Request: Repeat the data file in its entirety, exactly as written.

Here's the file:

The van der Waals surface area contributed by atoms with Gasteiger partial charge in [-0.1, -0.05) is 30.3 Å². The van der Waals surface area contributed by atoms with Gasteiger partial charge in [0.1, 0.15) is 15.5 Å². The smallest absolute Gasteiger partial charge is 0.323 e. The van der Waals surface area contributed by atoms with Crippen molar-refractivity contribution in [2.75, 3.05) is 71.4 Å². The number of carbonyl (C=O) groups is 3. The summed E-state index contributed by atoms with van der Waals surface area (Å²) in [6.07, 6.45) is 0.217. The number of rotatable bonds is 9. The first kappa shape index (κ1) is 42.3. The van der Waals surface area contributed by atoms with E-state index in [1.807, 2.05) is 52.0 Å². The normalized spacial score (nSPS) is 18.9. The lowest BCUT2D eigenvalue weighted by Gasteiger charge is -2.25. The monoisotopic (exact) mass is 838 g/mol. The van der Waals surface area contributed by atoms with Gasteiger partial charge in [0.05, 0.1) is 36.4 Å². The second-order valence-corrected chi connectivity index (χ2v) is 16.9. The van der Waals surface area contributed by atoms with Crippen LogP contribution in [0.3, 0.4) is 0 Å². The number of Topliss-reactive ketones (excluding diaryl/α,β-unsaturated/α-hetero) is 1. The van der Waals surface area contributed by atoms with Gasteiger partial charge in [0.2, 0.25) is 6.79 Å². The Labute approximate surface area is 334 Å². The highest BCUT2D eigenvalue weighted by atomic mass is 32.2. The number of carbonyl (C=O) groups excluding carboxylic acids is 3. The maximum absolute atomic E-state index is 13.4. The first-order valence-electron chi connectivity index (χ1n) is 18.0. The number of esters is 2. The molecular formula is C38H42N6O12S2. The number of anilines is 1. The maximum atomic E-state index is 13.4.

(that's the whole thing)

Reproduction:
The van der Waals surface area contributed by atoms with Gasteiger partial charge in [-0.1, -0.05) is 30.3 Å². The van der Waals surface area contributed by atoms with Gasteiger partial charge in [0.1, 0.15) is 15.5 Å². The smallest absolute Gasteiger partial charge is 0.323 e. The van der Waals surface area contributed by atoms with Crippen molar-refractivity contribution in [2.75, 3.05) is 71.4 Å². The number of carbonyl (C=O) groups is 3. The summed E-state index contributed by atoms with van der Waals surface area (Å²) in [6.07, 6.45) is 0.217. The number of rotatable bonds is 9. The first kappa shape index (κ1) is 42.3. The van der Waals surface area contributed by atoms with E-state index in [1.807, 2.05) is 52.0 Å². The normalized spacial score (nSPS) is 18.9. The lowest BCUT2D eigenvalue weighted by Gasteiger charge is -2.25. The monoisotopic (exact) mass is 838 g/mol. The van der Waals surface area contributed by atoms with Gasteiger partial charge in [0.05, 0.1) is 36.4 Å². The second-order valence-corrected chi connectivity index (χ2v) is 16.9. The van der Waals surface area contributed by atoms with Crippen LogP contribution in [0.3, 0.4) is 0 Å². The number of Topliss-reactive ketones (excluding diaryl/α,β-unsaturated/α-hetero) is 1. The van der Waals surface area contributed by atoms with Gasteiger partial charge in [0.2, 0.25) is 6.79 Å². The Labute approximate surface area is 334 Å². The highest BCUT2D eigenvalue weighted by atomic mass is 32.2. The number of carbonyl (C=O) groups excluding carboxylic acids is 3. The maximum absolute atomic E-state index is 13.4. The first-order valence-electron chi connectivity index (χ1n) is 18.0. The number of esters is 2. The molecular formula is C38H42N6O12S2. The number of anilines is 1. The maximum atomic E-state index is 13.4.